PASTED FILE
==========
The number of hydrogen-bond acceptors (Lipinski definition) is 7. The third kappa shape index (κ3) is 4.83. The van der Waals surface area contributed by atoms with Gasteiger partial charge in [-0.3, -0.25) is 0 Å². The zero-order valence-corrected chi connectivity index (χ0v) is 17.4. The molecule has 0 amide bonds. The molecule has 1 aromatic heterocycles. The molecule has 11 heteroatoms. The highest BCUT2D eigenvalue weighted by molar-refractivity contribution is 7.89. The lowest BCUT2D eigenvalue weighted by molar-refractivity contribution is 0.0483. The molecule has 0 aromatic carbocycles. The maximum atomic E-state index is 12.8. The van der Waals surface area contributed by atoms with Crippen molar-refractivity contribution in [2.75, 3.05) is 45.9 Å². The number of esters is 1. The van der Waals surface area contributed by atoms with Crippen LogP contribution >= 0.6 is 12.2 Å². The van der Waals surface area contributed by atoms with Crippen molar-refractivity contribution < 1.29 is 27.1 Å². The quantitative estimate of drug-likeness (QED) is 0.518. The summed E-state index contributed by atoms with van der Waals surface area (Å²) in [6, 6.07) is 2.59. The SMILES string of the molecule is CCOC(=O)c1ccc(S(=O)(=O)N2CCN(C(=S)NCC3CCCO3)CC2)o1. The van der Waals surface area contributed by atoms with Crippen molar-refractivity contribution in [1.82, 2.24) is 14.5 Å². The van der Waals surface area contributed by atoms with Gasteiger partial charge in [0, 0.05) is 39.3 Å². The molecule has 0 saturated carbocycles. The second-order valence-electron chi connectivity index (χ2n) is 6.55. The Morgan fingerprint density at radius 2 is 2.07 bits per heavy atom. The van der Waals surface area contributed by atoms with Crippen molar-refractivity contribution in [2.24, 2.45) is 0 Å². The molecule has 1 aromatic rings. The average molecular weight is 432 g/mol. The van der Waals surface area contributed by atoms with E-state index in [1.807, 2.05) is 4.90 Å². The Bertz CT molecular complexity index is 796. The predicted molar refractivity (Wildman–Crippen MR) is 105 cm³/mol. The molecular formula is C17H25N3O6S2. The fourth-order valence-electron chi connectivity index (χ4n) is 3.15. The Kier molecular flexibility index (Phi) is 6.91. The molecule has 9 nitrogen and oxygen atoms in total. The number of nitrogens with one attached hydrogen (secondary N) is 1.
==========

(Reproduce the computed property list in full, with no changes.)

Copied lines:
The number of hydrogen-bond acceptors (Lipinski definition) is 7. The third kappa shape index (κ3) is 4.83. The van der Waals surface area contributed by atoms with Gasteiger partial charge in [-0.3, -0.25) is 0 Å². The zero-order valence-corrected chi connectivity index (χ0v) is 17.4. The molecule has 0 amide bonds. The molecule has 1 aromatic heterocycles. The molecule has 11 heteroatoms. The highest BCUT2D eigenvalue weighted by molar-refractivity contribution is 7.89. The lowest BCUT2D eigenvalue weighted by molar-refractivity contribution is 0.0483. The molecule has 0 aromatic carbocycles. The maximum atomic E-state index is 12.8. The van der Waals surface area contributed by atoms with Crippen molar-refractivity contribution in [2.75, 3.05) is 45.9 Å². The number of esters is 1. The van der Waals surface area contributed by atoms with Crippen LogP contribution >= 0.6 is 12.2 Å². The van der Waals surface area contributed by atoms with Crippen molar-refractivity contribution < 1.29 is 27.1 Å². The quantitative estimate of drug-likeness (QED) is 0.518. The summed E-state index contributed by atoms with van der Waals surface area (Å²) in [6, 6.07) is 2.59. The SMILES string of the molecule is CCOC(=O)c1ccc(S(=O)(=O)N2CCN(C(=S)NCC3CCCO3)CC2)o1. The van der Waals surface area contributed by atoms with Crippen molar-refractivity contribution in [1.82, 2.24) is 14.5 Å². The van der Waals surface area contributed by atoms with Gasteiger partial charge in [0, 0.05) is 39.3 Å². The molecule has 0 saturated carbocycles. The second-order valence-electron chi connectivity index (χ2n) is 6.55. The Morgan fingerprint density at radius 2 is 2.07 bits per heavy atom. The van der Waals surface area contributed by atoms with Crippen molar-refractivity contribution in [2.24, 2.45) is 0 Å². The molecule has 1 aromatic rings. The average molecular weight is 432 g/mol. The van der Waals surface area contributed by atoms with E-state index in [1.807, 2.05) is 4.90 Å². The Bertz CT molecular complexity index is 796. The predicted molar refractivity (Wildman–Crippen MR) is 105 cm³/mol. The molecular formula is C17H25N3O6S2. The fourth-order valence-electron chi connectivity index (χ4n) is 3.15. The Kier molecular flexibility index (Phi) is 6.91. The molecule has 9 nitrogen and oxygen atoms in total. The number of nitrogens with one attached hydrogen (secondary N) is 1.